I’ve mentioned before that I love when a living space is a converted from another type of space – such as a church or school. I harbor the deep desire to one day live in such a unique space!
Last week, I visited the Bell Tower Place in Watertown, MA. Housed in what was once St. Theresa’s Church, this new condo development is a wonderful preservation project undertaken by Phoenix Construction Group, Inc. The one time Catholic Church was decommissioned in 2002 due to a parking shortage. In fact, there was no parking lot and no surrounding property on which to build. Built over 100 years ago, the church would have served a very local Catholic working class population who most likely walked, or perhaps took a trolley to nearby (but not THAT nearby) Watertown Square. These days, the Catholic population is likely more spread out and the need for parking became a problem.
So, the church was closed, and sat there empty for a few years when the folks at Pheonix came along with a plan to create gorgeous luxury condos within the main church and the adjacent rectory while preserving the architectural and historic integrity of the building. A big plan! My initial reaction was surprise that they didn’t encounter strong neighborhood protest and fear of gentrification and increased property taxes. The developers were smart and worked closely with the community to create a plan that not only preserved as much of the outside architecture as possible, but also used craftsman and workers who themselves had been parishioners. Smart move. For their work, Phoenix Construction Group won two 2008 Contractor of the Year (COTY) Awards – the COTY Gold Award for Best Commercial Project and the Silver Award for Best Residential Specialty Space.
I met with developer Karnig Ostayan last week who gave me a tour of some of the completed and still under contruction units. Several of the units are already sold – I’d have loved to see how some of those folks had their places decorated! I was told that the buyers have all been very artistic folks – writers, musicians, etc. Makes sense. Spaces like this are very special and in many ways, require a lot of imagination.
Let’s start our tour:
One of the big exterior changes made to the building was the removal of the original stairs in the front of the church, leading up from the sidewalk. The stairs were removed allowing for driveway access to a basement parking garage for the unit owners. There are now stair cases on each side of the landing, leading to outdoor balcony space for the two front units.
These are images of the model unit #5. All of the original columns and internal architectural structure have been maintained as much as possible.
Note the second story overlooking the main living area. In some units, this is an open balcony space for use as a den or office, however, the glass walls are an option if an owner wishes to make this room into a more private space. Add some curtains on the inside and privacy is available when needed!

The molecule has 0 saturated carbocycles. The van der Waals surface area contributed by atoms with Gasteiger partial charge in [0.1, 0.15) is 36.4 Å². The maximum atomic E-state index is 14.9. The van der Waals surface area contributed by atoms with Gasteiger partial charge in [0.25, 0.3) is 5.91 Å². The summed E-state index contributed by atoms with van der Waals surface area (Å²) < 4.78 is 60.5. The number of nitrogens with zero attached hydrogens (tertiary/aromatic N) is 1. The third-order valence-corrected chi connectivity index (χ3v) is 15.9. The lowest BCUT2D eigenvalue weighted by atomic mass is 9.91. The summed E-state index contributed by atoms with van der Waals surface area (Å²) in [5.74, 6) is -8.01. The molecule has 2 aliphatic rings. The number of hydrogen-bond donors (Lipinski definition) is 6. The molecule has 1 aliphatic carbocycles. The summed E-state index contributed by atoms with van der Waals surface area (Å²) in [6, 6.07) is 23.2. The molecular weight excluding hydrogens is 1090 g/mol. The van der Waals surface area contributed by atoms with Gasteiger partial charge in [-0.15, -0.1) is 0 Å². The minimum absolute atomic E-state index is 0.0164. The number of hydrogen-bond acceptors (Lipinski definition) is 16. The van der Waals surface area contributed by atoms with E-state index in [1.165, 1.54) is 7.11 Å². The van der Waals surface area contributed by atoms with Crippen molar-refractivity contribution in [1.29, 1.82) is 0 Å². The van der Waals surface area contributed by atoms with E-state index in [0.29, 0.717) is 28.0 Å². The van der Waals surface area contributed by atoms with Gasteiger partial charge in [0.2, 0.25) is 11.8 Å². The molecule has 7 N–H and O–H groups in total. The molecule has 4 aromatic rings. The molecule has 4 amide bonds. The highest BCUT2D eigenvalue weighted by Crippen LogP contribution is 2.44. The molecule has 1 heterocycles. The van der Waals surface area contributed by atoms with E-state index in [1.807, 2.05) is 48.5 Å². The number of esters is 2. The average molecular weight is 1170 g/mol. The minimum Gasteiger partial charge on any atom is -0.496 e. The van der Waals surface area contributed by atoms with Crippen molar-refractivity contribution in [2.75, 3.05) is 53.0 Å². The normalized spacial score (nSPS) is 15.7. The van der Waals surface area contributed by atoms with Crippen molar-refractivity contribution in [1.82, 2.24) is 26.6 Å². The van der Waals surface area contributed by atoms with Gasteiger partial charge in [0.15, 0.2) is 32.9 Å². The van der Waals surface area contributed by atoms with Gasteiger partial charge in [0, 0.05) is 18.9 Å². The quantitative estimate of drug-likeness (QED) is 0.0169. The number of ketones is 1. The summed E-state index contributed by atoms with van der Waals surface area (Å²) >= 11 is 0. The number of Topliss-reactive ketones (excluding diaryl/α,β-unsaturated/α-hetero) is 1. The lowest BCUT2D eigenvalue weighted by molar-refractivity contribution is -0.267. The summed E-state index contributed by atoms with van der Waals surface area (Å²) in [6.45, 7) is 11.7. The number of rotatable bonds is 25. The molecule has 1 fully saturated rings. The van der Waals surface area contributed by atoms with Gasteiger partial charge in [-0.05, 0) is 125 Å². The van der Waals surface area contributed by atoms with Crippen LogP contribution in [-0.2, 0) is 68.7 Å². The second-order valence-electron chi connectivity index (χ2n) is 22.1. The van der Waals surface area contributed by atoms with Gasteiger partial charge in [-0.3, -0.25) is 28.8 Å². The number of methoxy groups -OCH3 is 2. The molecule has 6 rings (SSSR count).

Many of the materials have been reused from other parts of the project, such as the coffered ceilings, which you see below under construction in one of the units:
I asked about the original stained glass windows and was told that they (along with the lights) were removed by the Archdiocese prior to the sale for use in other churches. There is a national registry of stained glass and other church-y items so that new churches can make use of existing inventory from closed churches. Karnig told me that the pews were still in the building when they took it over and they kept shuffling them around, working around them in hopes of finding them a new home. In the end, they were able to pass them on to a new church in Annaheim, CA. Phoenix Construction even donated to the transportation fees. Loving all the reuse of materials!
One thing I really appreciated is all the attention to details such as how not to cut off the tops of existing windows which are taller than ceiling height. For example:
These are the windows over the sink in unit #1. In order to bring as much light into the space and not cut off the tops of the windows, the builders cut into into the floor above. The image below shows the space over the 3 tall kitchen windows. It now becomes an architectural feature in the bedroom above! If you look back up at the exterior front facade, you will see the long triplet windows aside the main doors. Tricks such as this happen all over the project.
Spaces like this really do require a lot of imagination on the part of the buyer. These are not square boxes at all:
There’s a lot of attention to the outdoor spaces for the unit owners with each unit have lots of windows and one or even two private outdoor spots.
The copper gables add significantly to the spaciousness and lighting of the units. They used copper which was architecturally appropriate to the building itself and will certainly age beautifully!
The adjacent rectory as also been restored and turned into two large condos. I didn’t see this building, but the exterior is lovely, as are the ground connecting the two buildings.
I hope to be able to add photos of the original church exterior and interior soon! Oh, and if you’re wondering – the bell tower is in fact part of one of the units. The unfinished unit (photos above) gets the access (four flights!) to the bell tower. I am dying to know what one would do with one’s own bell tower!
All photos by Linda Merrill, unless noted otherwise.